include Louis K. Anspacher, Amer- January 31; Elisabeth Rethberg, so- the blow well. Communication had
ica's distinguished dramatist and prano, February 12; Detroit Sym- not been disrupted late yesterday
orator; William Beebe, naturalist, phony orchestra with Ossip Gabril- and only minor damage was report-
scientist, author and explorer; E. owitsch conducting, March 10. ed.
famous as an actor; The schedule of prices for sea- High tide in wind blown waters
William Hard, an authority on cur- son tickets will remain the same as backed up into the harbor of Es-
rent national problems; Lorado cambia Bay and forced many resi-
Taft, internationall known sculp- season ticket will contain a coupon dents of the fashionable Bay shore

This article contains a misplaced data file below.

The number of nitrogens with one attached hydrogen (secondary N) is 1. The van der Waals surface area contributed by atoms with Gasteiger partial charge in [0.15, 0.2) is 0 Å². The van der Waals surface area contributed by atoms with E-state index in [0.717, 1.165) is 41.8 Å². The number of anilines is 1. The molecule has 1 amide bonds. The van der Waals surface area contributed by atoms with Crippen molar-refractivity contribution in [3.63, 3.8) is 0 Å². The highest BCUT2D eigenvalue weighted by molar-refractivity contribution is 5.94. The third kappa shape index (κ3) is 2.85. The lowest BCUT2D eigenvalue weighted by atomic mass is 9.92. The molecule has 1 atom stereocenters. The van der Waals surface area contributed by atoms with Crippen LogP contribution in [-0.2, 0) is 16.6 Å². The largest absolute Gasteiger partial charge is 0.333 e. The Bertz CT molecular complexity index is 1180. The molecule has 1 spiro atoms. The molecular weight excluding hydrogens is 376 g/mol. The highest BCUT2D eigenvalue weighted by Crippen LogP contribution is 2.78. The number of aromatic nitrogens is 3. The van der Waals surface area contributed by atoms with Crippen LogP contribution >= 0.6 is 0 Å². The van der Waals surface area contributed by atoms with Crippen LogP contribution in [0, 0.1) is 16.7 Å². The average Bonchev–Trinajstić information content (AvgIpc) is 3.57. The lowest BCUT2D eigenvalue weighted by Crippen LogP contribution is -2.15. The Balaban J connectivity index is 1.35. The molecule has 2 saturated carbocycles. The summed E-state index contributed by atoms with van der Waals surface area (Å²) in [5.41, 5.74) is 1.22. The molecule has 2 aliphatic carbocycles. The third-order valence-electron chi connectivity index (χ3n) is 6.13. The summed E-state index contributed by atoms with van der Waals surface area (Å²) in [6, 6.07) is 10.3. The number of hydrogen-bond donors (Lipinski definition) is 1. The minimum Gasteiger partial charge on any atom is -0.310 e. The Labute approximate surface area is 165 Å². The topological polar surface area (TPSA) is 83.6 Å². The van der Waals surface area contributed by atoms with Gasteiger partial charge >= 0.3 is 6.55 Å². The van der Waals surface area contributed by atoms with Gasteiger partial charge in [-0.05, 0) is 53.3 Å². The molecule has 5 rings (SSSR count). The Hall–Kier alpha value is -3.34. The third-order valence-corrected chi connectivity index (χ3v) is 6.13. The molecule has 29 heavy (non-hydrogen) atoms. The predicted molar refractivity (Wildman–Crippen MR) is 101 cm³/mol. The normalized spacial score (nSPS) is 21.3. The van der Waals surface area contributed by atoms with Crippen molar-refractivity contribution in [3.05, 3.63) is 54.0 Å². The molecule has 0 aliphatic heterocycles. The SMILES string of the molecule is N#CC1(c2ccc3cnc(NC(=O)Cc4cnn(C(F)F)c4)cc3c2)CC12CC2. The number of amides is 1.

tor; Carveth Wells, explorer, hum- yo fr $ exchang ate F in section to evacuate for safety.
orist, author; and Phidelah Rice, the year for a season May Festival Numbers of persons living about
the eminent monactor whose work the Orders ar bin fld a the waterfront were moved by
on last year's program will be well the School of Music in the order of police ti higher ground as the city
remembered. took every precaution against cas-
Tickets for the series may be ob- ' ualties.
tained by mail or by calling at the University Land Free -
office of the Association at 3211Local Regulations Von Opel MakesI
Angell Hall.. Prices range from !
$2.50 to $3.50 for full season tickets. (fl yAssociated Press)>S Initial Rocket
LANSING, Mich., Sept. 30.-TheA
Airshi pFlight
ACity of Ann Arbor has no authority p1g